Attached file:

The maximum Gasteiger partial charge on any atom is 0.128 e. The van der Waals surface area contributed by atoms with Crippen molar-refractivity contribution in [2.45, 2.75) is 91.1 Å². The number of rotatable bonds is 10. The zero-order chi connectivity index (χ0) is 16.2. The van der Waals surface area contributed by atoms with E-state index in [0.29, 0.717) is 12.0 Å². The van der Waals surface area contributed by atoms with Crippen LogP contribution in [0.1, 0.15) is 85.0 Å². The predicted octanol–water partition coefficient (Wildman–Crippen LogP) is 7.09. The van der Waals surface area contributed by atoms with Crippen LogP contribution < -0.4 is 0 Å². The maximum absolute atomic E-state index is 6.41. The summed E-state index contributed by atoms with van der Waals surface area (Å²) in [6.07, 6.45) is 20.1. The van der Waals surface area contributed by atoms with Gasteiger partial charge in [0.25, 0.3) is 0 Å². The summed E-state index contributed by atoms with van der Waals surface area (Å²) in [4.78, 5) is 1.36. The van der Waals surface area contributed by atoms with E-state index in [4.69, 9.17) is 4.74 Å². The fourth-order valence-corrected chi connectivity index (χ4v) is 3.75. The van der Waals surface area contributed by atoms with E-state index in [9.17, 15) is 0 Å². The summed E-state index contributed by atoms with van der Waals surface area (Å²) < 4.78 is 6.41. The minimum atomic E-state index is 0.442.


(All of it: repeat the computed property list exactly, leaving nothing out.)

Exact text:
The maximum Gasteiger partial charge on any atom is 0.128 e. The van der Waals surface area contributed by atoms with Crippen molar-refractivity contribution in [2.45, 2.75) is 91.1 Å². The number of rotatable bonds is 10. The zero-order chi connectivity index (χ0) is 16.2. The van der Waals surface area contributed by atoms with E-state index in [0.29, 0.717) is 12.0 Å². The van der Waals surface area contributed by atoms with Crippen LogP contribution in [0.1, 0.15) is 85.0 Å². The predicted octanol–water partition coefficient (Wildman–Crippen LogP) is 7.09. The van der Waals surface area contributed by atoms with Crippen LogP contribution < -0.4 is 0 Å². The maximum absolute atomic E-state index is 6.41. The summed E-state index contributed by atoms with van der Waals surface area (Å²) in [6.07, 6.45) is 20.1. The van der Waals surface area contributed by atoms with Gasteiger partial charge in [0.25, 0.3) is 0 Å². The summed E-state index contributed by atoms with van der Waals surface area (Å²) in [4.78, 5) is 1.36. The van der Waals surface area contributed by atoms with E-state index in [4.69, 9.17) is 4.74 Å². The fourth-order valence-corrected chi connectivity index (χ4v) is 3.75. The van der Waals surface area contributed by atoms with E-state index in [9.17, 15) is 0 Å². The summed E-state index contributed by atoms with van der Waals surface area (Å²) < 4.78 is 6.41. The minimum atomic E-state index is 0.442.